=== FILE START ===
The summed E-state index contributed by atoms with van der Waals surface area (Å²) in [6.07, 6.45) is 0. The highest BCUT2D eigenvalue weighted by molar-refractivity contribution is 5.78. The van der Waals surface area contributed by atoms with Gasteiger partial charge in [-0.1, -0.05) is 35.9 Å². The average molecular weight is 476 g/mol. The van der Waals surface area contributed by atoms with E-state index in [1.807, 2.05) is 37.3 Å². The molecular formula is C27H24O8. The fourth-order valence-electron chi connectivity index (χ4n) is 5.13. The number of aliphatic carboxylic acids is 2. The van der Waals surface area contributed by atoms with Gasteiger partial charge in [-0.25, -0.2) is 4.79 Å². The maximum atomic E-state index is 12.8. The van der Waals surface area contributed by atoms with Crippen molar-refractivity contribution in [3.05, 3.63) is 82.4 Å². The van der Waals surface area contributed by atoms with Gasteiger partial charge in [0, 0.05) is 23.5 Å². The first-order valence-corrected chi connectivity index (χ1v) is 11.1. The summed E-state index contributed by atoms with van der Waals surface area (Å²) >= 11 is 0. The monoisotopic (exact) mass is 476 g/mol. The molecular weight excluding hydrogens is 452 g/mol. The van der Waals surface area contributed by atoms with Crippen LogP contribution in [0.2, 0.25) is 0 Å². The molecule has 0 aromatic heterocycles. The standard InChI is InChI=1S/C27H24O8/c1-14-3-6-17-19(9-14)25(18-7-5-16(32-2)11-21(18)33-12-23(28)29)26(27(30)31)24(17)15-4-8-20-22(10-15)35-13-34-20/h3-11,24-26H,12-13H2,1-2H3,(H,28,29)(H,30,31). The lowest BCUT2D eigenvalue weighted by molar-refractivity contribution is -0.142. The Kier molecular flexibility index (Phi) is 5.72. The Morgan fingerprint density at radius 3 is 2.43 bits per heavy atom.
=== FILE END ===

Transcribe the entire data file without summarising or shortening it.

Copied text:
The summed E-state index contributed by atoms with van der Waals surface area (Å²) in [6.07, 6.45) is 0. The highest BCUT2D eigenvalue weighted by molar-refractivity contribution is 5.78. The van der Waals surface area contributed by atoms with Gasteiger partial charge in [-0.1, -0.05) is 35.9 Å². The average molecular weight is 476 g/mol. The van der Waals surface area contributed by atoms with E-state index in [1.807, 2.05) is 37.3 Å². The molecular formula is C27H24O8. The fourth-order valence-electron chi connectivity index (χ4n) is 5.13. The number of aliphatic carboxylic acids is 2. The van der Waals surface area contributed by atoms with Gasteiger partial charge in [-0.25, -0.2) is 4.79 Å². The maximum atomic E-state index is 12.8. The van der Waals surface area contributed by atoms with Crippen molar-refractivity contribution in [3.05, 3.63) is 82.4 Å². The van der Waals surface area contributed by atoms with Gasteiger partial charge in [0, 0.05) is 23.5 Å². The first-order valence-corrected chi connectivity index (χ1v) is 11.1. The summed E-state index contributed by atoms with van der Waals surface area (Å²) >= 11 is 0. The monoisotopic (exact) mass is 476 g/mol. The molecular weight excluding hydrogens is 452 g/mol. The van der Waals surface area contributed by atoms with Crippen LogP contribution in [0.2, 0.25) is 0 Å². The molecule has 0 aromatic heterocycles. The standard InChI is InChI=1S/C27H24O8/c1-14-3-6-17-19(9-14)25(18-7-5-16(32-2)11-21(18)33-12-23(28)29)26(27(30)31)24(17)15-4-8-20-22(10-15)35-13-34-20/h3-11,24-26H,12-13H2,1-2H3,(H,28,29)(H,30,31). The lowest BCUT2D eigenvalue weighted by molar-refractivity contribution is -0.142. The Kier molecular flexibility index (Phi) is 5.72. The Morgan fingerprint density at radius 3 is 2.43 bits per heavy atom.